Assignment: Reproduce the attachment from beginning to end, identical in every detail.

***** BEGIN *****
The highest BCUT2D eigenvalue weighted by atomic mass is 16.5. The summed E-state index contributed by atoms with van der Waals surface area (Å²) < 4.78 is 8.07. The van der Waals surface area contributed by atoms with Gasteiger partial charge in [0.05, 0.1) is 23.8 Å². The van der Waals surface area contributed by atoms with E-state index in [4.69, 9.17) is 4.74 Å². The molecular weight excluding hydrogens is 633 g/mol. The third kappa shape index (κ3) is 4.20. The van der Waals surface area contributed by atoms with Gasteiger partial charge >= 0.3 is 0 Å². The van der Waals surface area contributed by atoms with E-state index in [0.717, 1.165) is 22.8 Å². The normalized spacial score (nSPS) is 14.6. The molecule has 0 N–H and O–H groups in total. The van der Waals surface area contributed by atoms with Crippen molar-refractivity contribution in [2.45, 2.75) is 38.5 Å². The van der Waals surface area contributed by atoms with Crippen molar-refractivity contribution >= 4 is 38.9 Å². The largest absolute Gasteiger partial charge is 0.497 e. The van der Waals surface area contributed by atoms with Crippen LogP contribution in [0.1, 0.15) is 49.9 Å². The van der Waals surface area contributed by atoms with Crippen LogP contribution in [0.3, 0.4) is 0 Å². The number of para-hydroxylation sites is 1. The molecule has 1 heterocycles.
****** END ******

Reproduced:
The highest BCUT2D eigenvalue weighted by atomic mass is 16.5. The summed E-state index contributed by atoms with van der Waals surface area (Å²) < 4.78 is 8.07. The van der Waals surface area contributed by atoms with Gasteiger partial charge in [0.05, 0.1) is 23.8 Å². The van der Waals surface area contributed by atoms with E-state index in [4.69, 9.17) is 4.74 Å². The molecular weight excluding hydrogens is 633 g/mol. The third kappa shape index (κ3) is 4.20. The van der Waals surface area contributed by atoms with Gasteiger partial charge >= 0.3 is 0 Å². The van der Waals surface area contributed by atoms with E-state index in [0.717, 1.165) is 22.8 Å². The normalized spacial score (nSPS) is 14.6. The molecule has 0 N–H and O–H groups in total. The van der Waals surface area contributed by atoms with Crippen molar-refractivity contribution in [2.45, 2.75) is 38.5 Å². The van der Waals surface area contributed by atoms with Crippen molar-refractivity contribution >= 4 is 38.9 Å². The largest absolute Gasteiger partial charge is 0.497 e. The van der Waals surface area contributed by atoms with Crippen LogP contribution in [0.1, 0.15) is 49.9 Å². The van der Waals surface area contributed by atoms with Crippen LogP contribution in [0.3, 0.4) is 0 Å². The number of para-hydroxylation sites is 1. The molecule has 1 heterocycles.